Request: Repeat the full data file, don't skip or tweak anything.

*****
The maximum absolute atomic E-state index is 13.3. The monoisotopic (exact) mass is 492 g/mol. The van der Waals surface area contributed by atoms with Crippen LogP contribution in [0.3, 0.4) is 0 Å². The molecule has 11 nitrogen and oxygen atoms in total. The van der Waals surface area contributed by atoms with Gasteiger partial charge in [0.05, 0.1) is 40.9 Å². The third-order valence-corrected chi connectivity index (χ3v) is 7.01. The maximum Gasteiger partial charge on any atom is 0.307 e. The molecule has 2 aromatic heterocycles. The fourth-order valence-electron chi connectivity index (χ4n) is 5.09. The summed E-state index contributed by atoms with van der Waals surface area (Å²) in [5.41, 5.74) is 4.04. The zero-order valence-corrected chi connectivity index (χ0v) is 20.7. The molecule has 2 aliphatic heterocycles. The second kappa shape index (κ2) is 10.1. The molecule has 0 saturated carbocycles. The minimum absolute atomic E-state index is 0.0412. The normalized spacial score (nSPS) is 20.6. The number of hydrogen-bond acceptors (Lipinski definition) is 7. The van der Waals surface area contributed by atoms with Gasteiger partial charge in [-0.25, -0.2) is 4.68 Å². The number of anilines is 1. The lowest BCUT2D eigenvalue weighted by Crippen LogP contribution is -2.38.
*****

The maximum absolute atomic E-state index is 13.3. The monoisotopic (exact) mass is 492 g/mol. The van der Waals surface area contributed by atoms with Crippen LogP contribution in [0.3, 0.4) is 0 Å². The molecule has 11 nitrogen and oxygen atoms in total. The van der Waals surface area contributed by atoms with Gasteiger partial charge in [0.05, 0.1) is 40.9 Å². The third-order valence-corrected chi connectivity index (χ3v) is 7.01. The maximum Gasteiger partial charge on any atom is 0.307 e. The molecule has 2 aromatic heterocycles. The fourth-order valence-electron chi connectivity index (χ4n) is 5.09. The summed E-state index contributed by atoms with van der Waals surface area (Å²) in [5.41, 5.74) is 4.04. The zero-order valence-corrected chi connectivity index (χ0v) is 20.7. The molecule has 2 aliphatic heterocycles. The second kappa shape index (κ2) is 10.1. The molecule has 0 saturated carbocycles. The minimum absolute atomic E-state index is 0.0412. The normalized spacial score (nSPS) is 20.6. The number of hydrogen-bond acceptors (Lipinski definition) is 7. The van der Waals surface area contributed by atoms with Gasteiger partial charge in [-0.25, -0.2) is 4.68 Å². The number of anilines is 1. The lowest BCUT2D eigenvalue weighted by Crippen LogP contribution is -2.38.